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Tintin: Land of Black Gold (Review)

In the lead-up to the release of The Adventures of Tintin: The Secret of the Unicorn, I’m going to be taking a look at Hergé’s celebrated comic book character, from his humble beginnings through to the incomplete post-modern finale. I hope you enjoy the ride.

Land of Black Gold is certainly an interesting Tintin story. It was begun during the Second World War, but suspended while Hergé’s paper, Le Soir, was investigated under suspicion of collaboration. Following the war, the author returned to complete the work, updating the adventure to remove some of the more obvious political elements, and to retroactively insert some of the more modern characters into the tale (Captain Haddock has a small role, and Cuthbert Calculus appears only via letter). However, despite all this interesting shuffling around, and the fact the story was begun in one political climate and finished in another, it’s surprising how relevent Hergé’s exploration of Middle Eastern politics remains.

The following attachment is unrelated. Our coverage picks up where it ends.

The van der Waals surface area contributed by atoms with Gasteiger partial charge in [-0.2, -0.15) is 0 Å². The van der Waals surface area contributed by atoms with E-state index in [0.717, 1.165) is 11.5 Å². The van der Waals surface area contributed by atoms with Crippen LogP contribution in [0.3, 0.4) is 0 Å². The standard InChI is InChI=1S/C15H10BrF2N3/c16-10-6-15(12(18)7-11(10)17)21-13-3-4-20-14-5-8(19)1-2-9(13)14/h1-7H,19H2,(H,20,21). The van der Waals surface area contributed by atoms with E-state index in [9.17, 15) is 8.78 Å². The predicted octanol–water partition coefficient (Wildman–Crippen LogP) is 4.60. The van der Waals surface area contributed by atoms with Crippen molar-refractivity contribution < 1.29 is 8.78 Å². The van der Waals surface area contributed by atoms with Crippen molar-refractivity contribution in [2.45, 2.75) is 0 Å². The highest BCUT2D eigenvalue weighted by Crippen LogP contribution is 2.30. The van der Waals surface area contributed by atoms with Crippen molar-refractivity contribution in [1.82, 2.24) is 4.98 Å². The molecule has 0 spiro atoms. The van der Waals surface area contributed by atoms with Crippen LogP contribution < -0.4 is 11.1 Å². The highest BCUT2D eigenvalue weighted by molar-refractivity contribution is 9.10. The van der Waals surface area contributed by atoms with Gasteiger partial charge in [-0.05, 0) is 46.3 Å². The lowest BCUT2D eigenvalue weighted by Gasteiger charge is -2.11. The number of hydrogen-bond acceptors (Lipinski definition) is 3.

Thompson and Thomson get their just deserts, eh?

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